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Investigating the oil curse in OECD and Non-OECD oil-exporting economies using green measures of income

Yaduma, Natina
Environment, development and sustainability 2018 v.20 no.6 pp. 2725-2745
empirical research, income, national income, oils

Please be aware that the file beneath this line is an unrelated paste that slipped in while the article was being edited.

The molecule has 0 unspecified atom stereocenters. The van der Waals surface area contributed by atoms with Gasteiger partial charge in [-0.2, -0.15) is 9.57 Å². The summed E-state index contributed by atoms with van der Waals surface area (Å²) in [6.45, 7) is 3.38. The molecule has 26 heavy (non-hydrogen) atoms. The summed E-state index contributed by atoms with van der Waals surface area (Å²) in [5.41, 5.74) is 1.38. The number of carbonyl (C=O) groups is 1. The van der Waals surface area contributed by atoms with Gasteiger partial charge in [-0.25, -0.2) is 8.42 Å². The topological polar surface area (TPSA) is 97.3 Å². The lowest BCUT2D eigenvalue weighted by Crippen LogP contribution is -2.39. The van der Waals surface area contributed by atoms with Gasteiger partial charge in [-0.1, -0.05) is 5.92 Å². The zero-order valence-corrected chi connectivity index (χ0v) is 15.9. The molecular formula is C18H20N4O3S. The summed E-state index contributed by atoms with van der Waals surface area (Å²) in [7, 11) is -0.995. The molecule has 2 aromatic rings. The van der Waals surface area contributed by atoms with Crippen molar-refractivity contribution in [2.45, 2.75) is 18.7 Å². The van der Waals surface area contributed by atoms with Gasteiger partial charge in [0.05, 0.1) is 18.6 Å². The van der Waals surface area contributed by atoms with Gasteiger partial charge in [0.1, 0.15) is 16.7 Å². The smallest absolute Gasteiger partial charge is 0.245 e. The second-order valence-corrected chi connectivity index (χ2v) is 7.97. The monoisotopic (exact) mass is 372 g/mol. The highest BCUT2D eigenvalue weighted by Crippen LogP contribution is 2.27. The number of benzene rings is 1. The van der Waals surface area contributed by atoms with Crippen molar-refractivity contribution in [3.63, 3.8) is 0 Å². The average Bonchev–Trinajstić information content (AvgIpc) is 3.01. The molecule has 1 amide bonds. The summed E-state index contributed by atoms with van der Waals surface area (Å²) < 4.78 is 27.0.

Empirical studies investigating the natural resource curse theory mostly employ cross-country and panel regression techniques subject to endogeneity bias. Also, most of these studies employ GDP in its aggregate or per-capita terms as the outcome variable in their analyses. However, the use of GDP measures of income for resource curse investigations may not portray the true incomes of resource-intensive economies. Standard national accounts treat natural resource rents as a positive contribution to income without adjusting for the value of depleted natural resource stock. This treatment often leads to a positive bias in the national income computations of resource-rich economies. Unlike previous studies, we test the robustness of the curse in the predominantly used measures of national income, GDP, by investigating the theme in genuine income measures of economic output as well. Also, the paper deviates from most empirical studies in the literature by using the Arellano–Bond difference GMM method in investigating the oil curse in OECD and Non-OECD oil-exporting economies. Additionally, we employ two alternative measures of resource intensity in our explorations; the share of oil rents in GDP and per-capita oil reserves. Our results provide evidence of the curse in Non-OECD countries employing aggregate and per-capita measures of genuine income.